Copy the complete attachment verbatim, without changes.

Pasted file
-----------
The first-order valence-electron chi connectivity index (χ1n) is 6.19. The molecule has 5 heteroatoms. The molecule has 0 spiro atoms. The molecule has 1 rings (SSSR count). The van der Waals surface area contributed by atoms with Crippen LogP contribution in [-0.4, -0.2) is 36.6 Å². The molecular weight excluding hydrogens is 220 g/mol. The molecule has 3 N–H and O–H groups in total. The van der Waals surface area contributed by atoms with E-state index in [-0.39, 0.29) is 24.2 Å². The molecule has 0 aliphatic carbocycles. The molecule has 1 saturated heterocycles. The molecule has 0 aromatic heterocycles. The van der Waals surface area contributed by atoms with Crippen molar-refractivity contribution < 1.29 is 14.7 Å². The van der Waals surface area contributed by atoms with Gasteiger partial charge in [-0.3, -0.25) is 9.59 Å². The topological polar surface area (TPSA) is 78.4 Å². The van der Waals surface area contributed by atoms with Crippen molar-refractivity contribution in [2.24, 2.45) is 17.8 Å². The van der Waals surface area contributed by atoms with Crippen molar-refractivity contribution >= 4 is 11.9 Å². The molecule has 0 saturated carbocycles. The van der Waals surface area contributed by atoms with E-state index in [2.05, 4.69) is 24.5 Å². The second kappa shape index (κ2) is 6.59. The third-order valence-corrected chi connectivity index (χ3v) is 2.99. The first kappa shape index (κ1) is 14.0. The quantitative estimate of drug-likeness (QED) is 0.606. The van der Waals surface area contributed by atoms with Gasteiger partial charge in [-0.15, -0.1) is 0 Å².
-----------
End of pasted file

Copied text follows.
The first-order valence-electron chi connectivity index (χ1n) is 6.19. The molecule has 5 heteroatoms. The molecule has 0 spiro atoms. The molecule has 1 rings (SSSR count). The van der Waals surface area contributed by atoms with Crippen LogP contribution in [-0.4, -0.2) is 36.6 Å². The molecular weight excluding hydrogens is 220 g/mol. The molecule has 3 N–H and O–H groups in total. The van der Waals surface area contributed by atoms with E-state index in [-0.39, 0.29) is 24.2 Å². The molecule has 0 aliphatic carbocycles. The molecule has 1 saturated heterocycles. The molecule has 0 aromatic heterocycles. The van der Waals surface area contributed by atoms with Crippen molar-refractivity contribution < 1.29 is 14.7 Å². The van der Waals surface area contributed by atoms with Gasteiger partial charge in [-0.3, -0.25) is 9.59 Å². The topological polar surface area (TPSA) is 78.4 Å². The van der Waals surface area contributed by atoms with Crippen molar-refractivity contribution in [2.24, 2.45) is 17.8 Å². The van der Waals surface area contributed by atoms with Crippen molar-refractivity contribution >= 4 is 11.9 Å². The molecule has 0 saturated carbocycles. The van der Waals surface area contributed by atoms with E-state index in [2.05, 4.69) is 24.5 Å². The second kappa shape index (κ2) is 6.59. The third-order valence-corrected chi connectivity index (χ3v) is 2.99. The first kappa shape index (κ1) is 14.0. The quantitative estimate of drug-likeness (QED) is 0.606. The van der Waals surface area contributed by atoms with Gasteiger partial charge in [-0.15, -0.1) is 0 Å².